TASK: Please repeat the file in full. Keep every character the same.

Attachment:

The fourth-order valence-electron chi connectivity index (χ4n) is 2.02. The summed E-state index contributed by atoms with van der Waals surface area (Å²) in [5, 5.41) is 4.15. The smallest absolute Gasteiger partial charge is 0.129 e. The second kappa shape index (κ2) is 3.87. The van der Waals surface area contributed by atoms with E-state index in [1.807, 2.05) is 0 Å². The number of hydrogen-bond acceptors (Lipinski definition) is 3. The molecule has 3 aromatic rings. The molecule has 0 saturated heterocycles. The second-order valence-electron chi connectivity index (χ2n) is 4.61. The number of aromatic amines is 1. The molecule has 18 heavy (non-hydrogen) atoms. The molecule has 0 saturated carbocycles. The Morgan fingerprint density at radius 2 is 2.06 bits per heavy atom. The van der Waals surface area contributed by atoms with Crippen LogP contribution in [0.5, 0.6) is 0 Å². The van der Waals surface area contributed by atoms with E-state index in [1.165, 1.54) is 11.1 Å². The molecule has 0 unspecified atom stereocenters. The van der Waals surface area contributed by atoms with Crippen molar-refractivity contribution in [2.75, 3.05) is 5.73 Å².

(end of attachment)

The fourth-order valence-electron chi connectivity index (χ4n) is 2.02. The summed E-state index contributed by atoms with van der Waals surface area (Å²) in [5, 5.41) is 4.15. The smallest absolute Gasteiger partial charge is 0.129 e. The second kappa shape index (κ2) is 3.87. The van der Waals surface area contributed by atoms with E-state index in [1.807, 2.05) is 0 Å². The number of hydrogen-bond acceptors (Lipinski definition) is 3. The molecule has 3 aromatic rings. The molecule has 0 saturated heterocycles. The second-order valence-electron chi connectivity index (χ2n) is 4.61. The number of aromatic amines is 1. The molecule has 18 heavy (non-hydrogen) atoms. The molecule has 0 saturated carbocycles. The Morgan fingerprint density at radius 2 is 2.06 bits per heavy atom. The van der Waals surface area contributed by atoms with Crippen LogP contribution in [0.5, 0.6) is 0 Å². The van der Waals surface area contributed by atoms with E-state index in [1.165, 1.54) is 11.1 Å². The molecule has 0 unspecified atom stereocenters. The van der Waals surface area contributed by atoms with Crippen molar-refractivity contribution in [2.75, 3.05) is 5.73 Å².